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Artificial seashell shapes: Learning from nature's underwater architects

Nature has inspired modern structural engineering in many ways, from Michael Phelps' shark-skin inspired swimsuit to birdlike airplanes. However, until now, engineers have mainly been restricted to the simpler natural architectural shapes that millennia of evolution have produced. Studying and mimicking natural structures allows us to profit from millennia of evolution and natural selection to create optimal designs. A research team led by Chandra Sekhar Tiwary and Professors Kamanio Chattopadhyay and Debiprosad Roy Mahapatra from the Indian Institute of Science (IISc), has shed light on fascinating details of seashell design that pushes the boundaries of nature-inspired architecture.

Seashells are a beautiful example of the extremely intricate designs found in nature, while also serving the important structural purpose of protecting their mollusc inhabitants. The motivation of the research was to discover how seashells remain stable and redirect the stress that is inevitable at the immense depths experienced at the bottom of oceans. By studying their mechanical properties and reproducing 3D printed replicas, the research team has shown that seashell structures have evolved to distribute high pressures away from the soft tissues of the animals inside them, and to protect themselves from damage.

The two types of seashells studied, a fan-shaped and a corkscrew-shaped shell, were modelled using software, and a virtual stress test was performed by numerical simulation. The shell structures were also compared to their closest geometric shapes, a hemisphere and a cone. Owing to a non-uniform distribution of stress in the shells, the two shell shapes could survive approximately double the mechanical load which could be withstood by a simple sphere or cone.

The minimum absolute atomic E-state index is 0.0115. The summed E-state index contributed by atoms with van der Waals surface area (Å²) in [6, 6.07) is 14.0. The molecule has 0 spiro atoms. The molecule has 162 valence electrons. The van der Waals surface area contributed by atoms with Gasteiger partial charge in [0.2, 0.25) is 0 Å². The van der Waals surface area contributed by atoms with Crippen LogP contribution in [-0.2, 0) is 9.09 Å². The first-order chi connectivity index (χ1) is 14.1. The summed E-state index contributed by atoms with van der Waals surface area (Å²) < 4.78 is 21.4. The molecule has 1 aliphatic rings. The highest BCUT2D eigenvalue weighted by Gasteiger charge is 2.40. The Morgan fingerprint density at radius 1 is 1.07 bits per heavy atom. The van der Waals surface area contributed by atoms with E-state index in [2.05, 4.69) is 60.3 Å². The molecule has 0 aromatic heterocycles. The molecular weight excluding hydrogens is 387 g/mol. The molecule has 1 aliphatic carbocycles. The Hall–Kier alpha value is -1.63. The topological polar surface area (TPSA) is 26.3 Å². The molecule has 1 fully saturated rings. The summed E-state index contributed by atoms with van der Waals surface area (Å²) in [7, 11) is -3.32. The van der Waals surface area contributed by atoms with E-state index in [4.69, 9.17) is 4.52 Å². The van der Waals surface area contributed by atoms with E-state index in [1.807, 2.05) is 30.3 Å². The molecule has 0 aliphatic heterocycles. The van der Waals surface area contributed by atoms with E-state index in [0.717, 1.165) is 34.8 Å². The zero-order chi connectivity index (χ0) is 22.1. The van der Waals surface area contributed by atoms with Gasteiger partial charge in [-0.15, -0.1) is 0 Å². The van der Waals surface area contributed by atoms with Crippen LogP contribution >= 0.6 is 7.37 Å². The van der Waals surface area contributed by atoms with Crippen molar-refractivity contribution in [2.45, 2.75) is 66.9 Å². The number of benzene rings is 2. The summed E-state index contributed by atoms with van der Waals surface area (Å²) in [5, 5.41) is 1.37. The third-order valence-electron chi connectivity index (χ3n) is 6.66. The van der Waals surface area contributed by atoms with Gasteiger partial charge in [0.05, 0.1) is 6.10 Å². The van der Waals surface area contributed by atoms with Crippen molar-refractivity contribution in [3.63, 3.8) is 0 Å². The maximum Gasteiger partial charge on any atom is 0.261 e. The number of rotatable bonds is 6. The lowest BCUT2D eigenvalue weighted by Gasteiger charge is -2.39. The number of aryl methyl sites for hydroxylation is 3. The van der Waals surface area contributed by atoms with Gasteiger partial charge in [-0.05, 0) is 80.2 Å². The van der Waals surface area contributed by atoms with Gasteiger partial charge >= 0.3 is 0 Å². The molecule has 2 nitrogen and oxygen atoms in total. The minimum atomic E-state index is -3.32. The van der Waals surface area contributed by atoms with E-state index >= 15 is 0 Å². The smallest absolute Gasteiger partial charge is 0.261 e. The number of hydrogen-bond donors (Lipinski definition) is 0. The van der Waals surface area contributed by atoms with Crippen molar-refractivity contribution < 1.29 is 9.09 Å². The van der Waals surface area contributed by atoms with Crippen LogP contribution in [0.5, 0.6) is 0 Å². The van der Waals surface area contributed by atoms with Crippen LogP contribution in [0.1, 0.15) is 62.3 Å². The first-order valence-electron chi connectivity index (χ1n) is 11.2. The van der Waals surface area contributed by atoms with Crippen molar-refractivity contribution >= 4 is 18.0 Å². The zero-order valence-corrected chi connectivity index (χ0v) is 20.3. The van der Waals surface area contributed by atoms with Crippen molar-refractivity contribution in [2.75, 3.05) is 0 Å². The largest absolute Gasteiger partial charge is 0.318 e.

The researchers explain that the distributions of stresses seen ensure that the soft tissues of the organisms inside the cavity of the shells do not feel the majority of the water pressure in the mollusc's deep underwater habitat. “Nature keeps on making things that look beautiful, but we don’t really pay attention to why the shapes are what they are,” said Chandra Sekhar Tiwary. This apparent optimisation of the shells' structures for the benefit of the organism indicates that the shapes of the shells have been rigorously selected through a gradual evolution over the ages and are not dependent merely on environmental factors.

The software models of the shells were converted to 3D printed models, which were then subjected to real physical stress tests to compare them with the natural shells. The researchers find that their artificial 3D printed models could withstand much better mechanical loads than even the natural shells. Chandra Sekhar Tiwary adds, “The understanding of such efficient shapes and the ability to make them using 3D printing opens up the possibility of designing a whole new range of protective structures”. Given that the natural shells evolved to their optimal shape but in restricted material environments, synthetic structures using these designs, combined with sturdier materials, might be much more resilient. In the near future, this may become a whole new arena for automobile engineers and architects to explore.

About the authors

Kamanio Chattopadhyay is a Professor at the Department of Materials Engineering, Indian Institute of Science, Bangalore. Chandra Sekhar Tiwary, Sharan Kishore and Suman Sarkar are research scholars at his lab. Debiprosad Roy Mahapatra is an Associate Professor at the Department of Aerospace Engineering, IISc. Pulickel M. Ajayan is at the Department of Materials Science and Nanoengineering, Rice University, USA.


Kamanio Chattopadhyay:; 080 22932262 (office), 080 22932678 (lab)

Roy Mahapatra:

About the paper

The paper appeared in the journal Science Advances on 15th May 2015.